Go Fish, Go Figure
It's surprising how much fun it is to sit around playing cards. It seems to me the quintessential vacation activity in that it doesn't serve a purpose. It's not productive in the same way that a bike ride or a swim in the pool is productive; in those instances, you can justify the activity by saying that it's exercise. Cards, on the other hand, are frivolous. Or so I thought, before my brother, aunt, and I dove into Go Fish.
“Willie, do you have any … threes?” I ask.
“No, I don't have any threes, Caroline! Go fish!” he says, with a big smile.
Now it's Willie's turn. “Aunt Kathy, do you have any … jacks?” he asks.
Our aunt takes pause, and so do I. Four jacks are already on the table, so Willie can't possibly have one. I glance over at his hand; sure enough, there's nary a jack in sight. (One of Willie's weaknesses as a card player is that he can't resist tipping his hand out for the world to see. Since I'm sitting next to him, I see every card.)
“Willie … do you have any jacks?” I ask, testing to see whether or not he'll tell the truth.
“No,” he says, with a burst of of bubbling laughter. When I detect a gleam in his eye, the facts add up: Willie's playing us. My brother is very clever, and it's sometimes hard to know how much he knows. It's not always easy to discern whether or not he grasps the rules of the game … or if he does know, but is choosing to ignore them for fun. Willie has been known to come downstairs with his shirt on backwards and inside out, and his shoes on the wrong feet. When one of us notices and says, “Willie! That shirt is on inside out,” he cracks up laughing. He's perfectly capable of dressing himself, but the trickster in him loves to play pranks. Clearly, this is someone capable of cheating at cards.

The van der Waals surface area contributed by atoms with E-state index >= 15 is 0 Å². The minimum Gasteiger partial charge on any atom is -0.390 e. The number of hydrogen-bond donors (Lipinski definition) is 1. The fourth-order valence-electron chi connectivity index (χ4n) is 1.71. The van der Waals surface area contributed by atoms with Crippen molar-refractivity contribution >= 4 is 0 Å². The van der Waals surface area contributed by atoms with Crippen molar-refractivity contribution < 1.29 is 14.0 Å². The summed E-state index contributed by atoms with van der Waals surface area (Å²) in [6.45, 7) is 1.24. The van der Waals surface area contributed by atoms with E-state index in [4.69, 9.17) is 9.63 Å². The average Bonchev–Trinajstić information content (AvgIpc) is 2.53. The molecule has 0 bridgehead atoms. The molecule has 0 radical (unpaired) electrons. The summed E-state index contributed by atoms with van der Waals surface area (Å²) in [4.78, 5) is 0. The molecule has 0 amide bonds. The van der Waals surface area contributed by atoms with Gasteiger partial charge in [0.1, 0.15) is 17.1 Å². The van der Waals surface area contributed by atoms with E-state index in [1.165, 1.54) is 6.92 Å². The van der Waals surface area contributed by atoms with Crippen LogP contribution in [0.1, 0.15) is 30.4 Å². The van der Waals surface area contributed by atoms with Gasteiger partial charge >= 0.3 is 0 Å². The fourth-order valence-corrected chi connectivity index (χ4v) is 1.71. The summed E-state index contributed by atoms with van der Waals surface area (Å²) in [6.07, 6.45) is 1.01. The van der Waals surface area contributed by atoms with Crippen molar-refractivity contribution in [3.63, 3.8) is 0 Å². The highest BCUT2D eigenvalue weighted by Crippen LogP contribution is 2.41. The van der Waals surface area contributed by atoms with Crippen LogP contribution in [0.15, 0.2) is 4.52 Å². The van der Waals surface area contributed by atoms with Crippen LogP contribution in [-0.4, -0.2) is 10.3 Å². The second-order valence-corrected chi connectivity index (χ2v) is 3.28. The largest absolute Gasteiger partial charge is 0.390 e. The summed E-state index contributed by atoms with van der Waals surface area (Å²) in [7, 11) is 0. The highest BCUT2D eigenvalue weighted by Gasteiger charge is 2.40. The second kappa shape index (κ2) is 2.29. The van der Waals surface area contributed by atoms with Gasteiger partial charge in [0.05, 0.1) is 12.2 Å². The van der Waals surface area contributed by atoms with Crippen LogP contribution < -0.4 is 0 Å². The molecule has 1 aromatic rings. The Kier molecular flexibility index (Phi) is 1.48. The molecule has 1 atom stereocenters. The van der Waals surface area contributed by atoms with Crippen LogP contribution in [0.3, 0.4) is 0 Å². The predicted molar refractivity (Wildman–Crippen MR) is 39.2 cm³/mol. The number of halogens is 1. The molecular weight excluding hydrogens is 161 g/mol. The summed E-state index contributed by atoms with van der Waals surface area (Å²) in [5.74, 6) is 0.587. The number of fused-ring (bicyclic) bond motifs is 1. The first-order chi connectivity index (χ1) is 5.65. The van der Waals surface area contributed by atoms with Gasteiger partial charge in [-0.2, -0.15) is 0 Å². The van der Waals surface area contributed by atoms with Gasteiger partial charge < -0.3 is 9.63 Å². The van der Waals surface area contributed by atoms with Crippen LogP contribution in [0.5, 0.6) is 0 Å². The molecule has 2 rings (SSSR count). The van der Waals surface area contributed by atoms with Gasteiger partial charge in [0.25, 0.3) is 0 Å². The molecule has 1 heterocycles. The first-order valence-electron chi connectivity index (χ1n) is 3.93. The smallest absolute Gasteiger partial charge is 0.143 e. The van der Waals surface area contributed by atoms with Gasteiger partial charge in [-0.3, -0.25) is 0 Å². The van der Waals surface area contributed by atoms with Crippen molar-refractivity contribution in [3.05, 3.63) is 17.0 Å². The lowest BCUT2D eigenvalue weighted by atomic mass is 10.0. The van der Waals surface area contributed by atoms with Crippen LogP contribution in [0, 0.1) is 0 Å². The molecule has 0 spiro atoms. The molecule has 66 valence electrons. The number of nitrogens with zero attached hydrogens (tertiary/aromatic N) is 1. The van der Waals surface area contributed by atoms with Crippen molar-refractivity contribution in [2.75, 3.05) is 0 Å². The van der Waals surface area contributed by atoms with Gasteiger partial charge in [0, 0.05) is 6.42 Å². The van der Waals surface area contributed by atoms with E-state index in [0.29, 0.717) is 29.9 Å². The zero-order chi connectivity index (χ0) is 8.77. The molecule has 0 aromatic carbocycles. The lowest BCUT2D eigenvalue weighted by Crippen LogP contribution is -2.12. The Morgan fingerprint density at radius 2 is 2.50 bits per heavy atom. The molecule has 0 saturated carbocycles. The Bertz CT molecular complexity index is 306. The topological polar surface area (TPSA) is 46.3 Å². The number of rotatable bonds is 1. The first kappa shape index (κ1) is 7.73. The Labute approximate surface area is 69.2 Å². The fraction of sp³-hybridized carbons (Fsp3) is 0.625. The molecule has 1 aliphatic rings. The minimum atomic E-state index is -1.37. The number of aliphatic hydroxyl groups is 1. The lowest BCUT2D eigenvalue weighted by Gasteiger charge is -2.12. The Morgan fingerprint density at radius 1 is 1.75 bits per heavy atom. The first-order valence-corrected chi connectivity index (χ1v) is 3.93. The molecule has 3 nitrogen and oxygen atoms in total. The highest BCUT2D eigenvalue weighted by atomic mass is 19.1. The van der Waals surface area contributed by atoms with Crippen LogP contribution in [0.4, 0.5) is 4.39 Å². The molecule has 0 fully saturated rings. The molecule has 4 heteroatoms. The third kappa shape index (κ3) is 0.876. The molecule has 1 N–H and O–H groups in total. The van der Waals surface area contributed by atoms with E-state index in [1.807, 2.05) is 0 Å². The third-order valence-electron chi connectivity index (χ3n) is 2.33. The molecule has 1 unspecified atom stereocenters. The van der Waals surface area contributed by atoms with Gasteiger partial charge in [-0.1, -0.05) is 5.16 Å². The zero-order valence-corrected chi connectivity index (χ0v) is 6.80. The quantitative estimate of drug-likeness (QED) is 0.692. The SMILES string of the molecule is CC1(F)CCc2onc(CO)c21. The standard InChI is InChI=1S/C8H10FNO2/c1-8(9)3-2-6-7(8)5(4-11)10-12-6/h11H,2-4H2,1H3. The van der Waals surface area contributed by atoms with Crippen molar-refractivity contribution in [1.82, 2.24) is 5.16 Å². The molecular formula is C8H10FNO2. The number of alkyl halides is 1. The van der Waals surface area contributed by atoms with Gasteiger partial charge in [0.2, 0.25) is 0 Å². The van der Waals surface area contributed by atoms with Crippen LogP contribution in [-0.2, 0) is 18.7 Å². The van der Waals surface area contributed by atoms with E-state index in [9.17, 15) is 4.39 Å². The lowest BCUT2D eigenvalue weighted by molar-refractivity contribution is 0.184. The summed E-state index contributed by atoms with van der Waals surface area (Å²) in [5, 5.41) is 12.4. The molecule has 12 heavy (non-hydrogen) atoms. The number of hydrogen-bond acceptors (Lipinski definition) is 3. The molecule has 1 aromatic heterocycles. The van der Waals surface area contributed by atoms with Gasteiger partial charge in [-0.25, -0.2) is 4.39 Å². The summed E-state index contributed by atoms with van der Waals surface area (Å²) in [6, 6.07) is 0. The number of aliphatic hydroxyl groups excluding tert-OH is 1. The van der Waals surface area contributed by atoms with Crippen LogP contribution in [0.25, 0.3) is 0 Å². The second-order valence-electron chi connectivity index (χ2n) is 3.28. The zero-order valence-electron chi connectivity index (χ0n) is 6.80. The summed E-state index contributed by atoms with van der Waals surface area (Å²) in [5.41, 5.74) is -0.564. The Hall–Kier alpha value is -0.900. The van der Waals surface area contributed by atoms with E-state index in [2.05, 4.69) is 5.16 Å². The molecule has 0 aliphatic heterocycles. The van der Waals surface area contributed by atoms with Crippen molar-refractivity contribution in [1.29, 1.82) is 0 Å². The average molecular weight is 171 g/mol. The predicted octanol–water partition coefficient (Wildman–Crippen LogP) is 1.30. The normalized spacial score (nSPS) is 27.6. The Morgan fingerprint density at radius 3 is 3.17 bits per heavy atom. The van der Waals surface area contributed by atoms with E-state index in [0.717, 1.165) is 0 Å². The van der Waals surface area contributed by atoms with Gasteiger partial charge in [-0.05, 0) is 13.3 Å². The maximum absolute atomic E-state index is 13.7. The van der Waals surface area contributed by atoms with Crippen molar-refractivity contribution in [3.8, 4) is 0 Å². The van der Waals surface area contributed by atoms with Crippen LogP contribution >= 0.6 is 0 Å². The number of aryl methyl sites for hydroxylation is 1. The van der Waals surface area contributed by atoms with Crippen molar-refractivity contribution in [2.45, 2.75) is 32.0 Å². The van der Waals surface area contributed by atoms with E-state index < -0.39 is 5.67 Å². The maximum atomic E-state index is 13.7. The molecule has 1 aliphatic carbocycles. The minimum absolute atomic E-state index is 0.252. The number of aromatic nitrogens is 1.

Yet it's also possible that he's pretending to break the rules, when in reality, he doesn't know them. My brother and I are alike in this way. When we have no idea what we're doing, we're tempted to save face and act like we were purposefully making a mistake rather than admit our ignorance.
I decide to explain the rules, just in case he really doesn't know them. “Willie my dear, if you ask someone else for a card, you need to have that card already in your hand. So, if you don't have any jacks, you can't ask another person to give you a jack. If you do have jacks, then you can ask someone else for more jacks. Okay?”
“Okay,” he says, grinning. He's still giddy from his trick.
And as I hear myself explaining Go Fish to my brother, I think: Wow. The way this game works is actually pretty profound. You can't offer what you don't have to give. And it's okay to say no; moreover, it's necessary. Honesty is the important thing. Without honesty, the game doesn't work at all.
As we continue, I notice that this simple game—with its bedrock of honesty—makes me feel simultaneously uncomfortable and liberated. It's strange for me, a people-pleaser, to say no to my loved ones so many times in a row. It's bizarre to realize that, in most cases, I can't give them what they're asking for. And yet it's also tremendously freeing, because when I say no … nothing bad happens! No one gets mad. No one gets hurt. The game carries on. When I say that I don't have a card, the people I love go straight to a different resource—the community pile. I don't have to save the day. I can just be here with my family, offering what I do have to give.
In the end, both Willie and I have four sets of four cards. When I realize we've tied for the win, I exclaim, “It's a sibling sweep!” I hold up my hand for a high-five, and Willie slaps it, gently grazing my palm.